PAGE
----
“He wasn’t a good father,” I said, trying to explain. “Uther was no more than a tyrant to his wife and daughter. I pity Arthur’s mother, for that reason. Though she succeeded in giving him a living male child.”

The bitterness in my voice must have been obvious, because Elissa asked me no more questions about the subject for several weeks. It still hurt me deeply that my father had cast off my mother, and that he had disowned me. It stung that I hadn’t been good enough for him.

Every evening during those horrid winter nights I spent several hours with Gavin, after Mordred had been put to bed. Some evenings we merely talked, while others we’d play games or read passages from the books he had given me. I enjoyed the time spent with him, and while I longed for him him to be my husband, I couldn’t bring myself to accept his marriage proposal.

March rolled around, and the first of the boats crossing at the ford sent a carriage full of things to Gavin’s lands. The entire household came to greet it, and I followed them curiously.

To my surprise, there was a woman with the carriage, who appeared to be about my age or a little younger, perched amidst the load of foriegn goods. She smiled flirtatiously at Gavin, who offered her a hand down.

“My lord, it is good to see you again,” she said in heavily accented English. I pulled to an abrupt halt as she kissed Gavin on the cheek, stunned.

“How was your trip, madamoiselle?” Gavin asked, as Bartholomew directed the servants on how to unload and where to unload the things.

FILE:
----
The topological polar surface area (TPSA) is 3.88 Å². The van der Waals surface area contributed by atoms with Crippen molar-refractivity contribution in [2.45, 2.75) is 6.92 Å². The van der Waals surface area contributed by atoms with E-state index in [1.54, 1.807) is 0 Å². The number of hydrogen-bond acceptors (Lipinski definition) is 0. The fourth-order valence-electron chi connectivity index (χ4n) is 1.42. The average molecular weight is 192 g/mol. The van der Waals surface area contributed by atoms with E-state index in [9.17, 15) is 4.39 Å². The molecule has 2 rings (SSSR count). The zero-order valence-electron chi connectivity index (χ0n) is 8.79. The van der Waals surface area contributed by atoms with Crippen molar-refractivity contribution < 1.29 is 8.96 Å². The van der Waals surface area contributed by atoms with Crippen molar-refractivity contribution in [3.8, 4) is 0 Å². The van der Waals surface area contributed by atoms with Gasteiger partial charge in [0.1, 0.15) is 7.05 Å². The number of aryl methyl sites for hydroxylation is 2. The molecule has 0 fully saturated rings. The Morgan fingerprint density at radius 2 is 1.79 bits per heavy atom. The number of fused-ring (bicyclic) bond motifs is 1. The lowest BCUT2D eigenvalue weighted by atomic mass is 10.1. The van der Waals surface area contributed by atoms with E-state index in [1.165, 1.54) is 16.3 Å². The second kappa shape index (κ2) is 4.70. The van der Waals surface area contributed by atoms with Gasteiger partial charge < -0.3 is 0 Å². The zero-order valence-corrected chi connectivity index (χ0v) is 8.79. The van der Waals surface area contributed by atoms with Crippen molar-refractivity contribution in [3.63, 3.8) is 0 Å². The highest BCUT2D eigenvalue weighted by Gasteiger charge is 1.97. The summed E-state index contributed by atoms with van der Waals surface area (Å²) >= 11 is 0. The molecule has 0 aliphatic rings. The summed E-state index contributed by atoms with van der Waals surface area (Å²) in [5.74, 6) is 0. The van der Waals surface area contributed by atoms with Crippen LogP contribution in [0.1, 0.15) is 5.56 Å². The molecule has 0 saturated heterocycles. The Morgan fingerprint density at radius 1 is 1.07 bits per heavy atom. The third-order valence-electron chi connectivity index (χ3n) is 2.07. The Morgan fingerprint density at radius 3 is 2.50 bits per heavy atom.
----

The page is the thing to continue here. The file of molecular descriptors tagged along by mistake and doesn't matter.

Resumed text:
“Ach,” she scoffed, rolling her eyes and taking a sharp breath. “It was long. There was a storm one night, and I thought that the inn would float away, with all the water!”

“Madamoiselle Blanchette, could you please tell me which of these is your trunk?” Bartholomew interupted politely.

“That one,” the woman said, pointing to a large trunk carelessly.

“Why don’t you come in and warm up while you tell me about your journey?” Gavin said, taking her by the elbow.

“Ah, but who’s this?” the woman asked, catching sight of me.

“She’s an old friend of mine. Morgan, this is Madamoiselle Blanchette. Blanchette, this is Lady Morgan,” Gavin said by way of introduction, looking anxious to get away.

“Lady Morgan?”Blanchette repeated, taking me in. “It’s a pleasure.”

“The pleasure is all mine, I’m sure,” I said, studying her coolly.

“If you’ll excuse us,” Gavin said, carefully avoiding my searching gaze. I watched as he led Blanchette away, feeling numb.

“She’s back,” the elderly woman that cooked for Gavin muttered to the other servants. “That floozy just can’t stay away, can she?”

“Who is she?” I asked the cook.

“Trouble,” she responded snappishly, reaching for the two baskets of exotic fruits and vegitation. “Come into the kitchen.” I followed her, doing as I was told.

“Blanchette was hired to be Lady Leslie’s maid about a year after they married,” the cook told me, sorting through the vegetation in the basket. “She’s from Gaul, and she wasn’t very healthy when Gavin hired her. As near as any of us can figure, she had married an old Briton knight, who either left her or died. She won’t say one way or the other.”

“Poor girl,” I murmured. “It must have been hard for her.”

“Real hard,” the cook snorted. “It wasn’t long after Lady Leslie conceived Samuel that Gavin and Blanchette were caught in the act. Lady Leslie was heartbroken, but also determined that no one should hear about that.”

Hurt and revulsion rose inside of me and I gasped, gripping the table as I felt all of the air leave me lungs. My knees felt week, but they didn’t give way from under me.

“Lady Morgan, are you alright?” the cook asked, studying me. I sat down on the end of the bench by the servant’s table, feeling ill.

“I’ll be fine,” I murmured. “Please, continue your story.”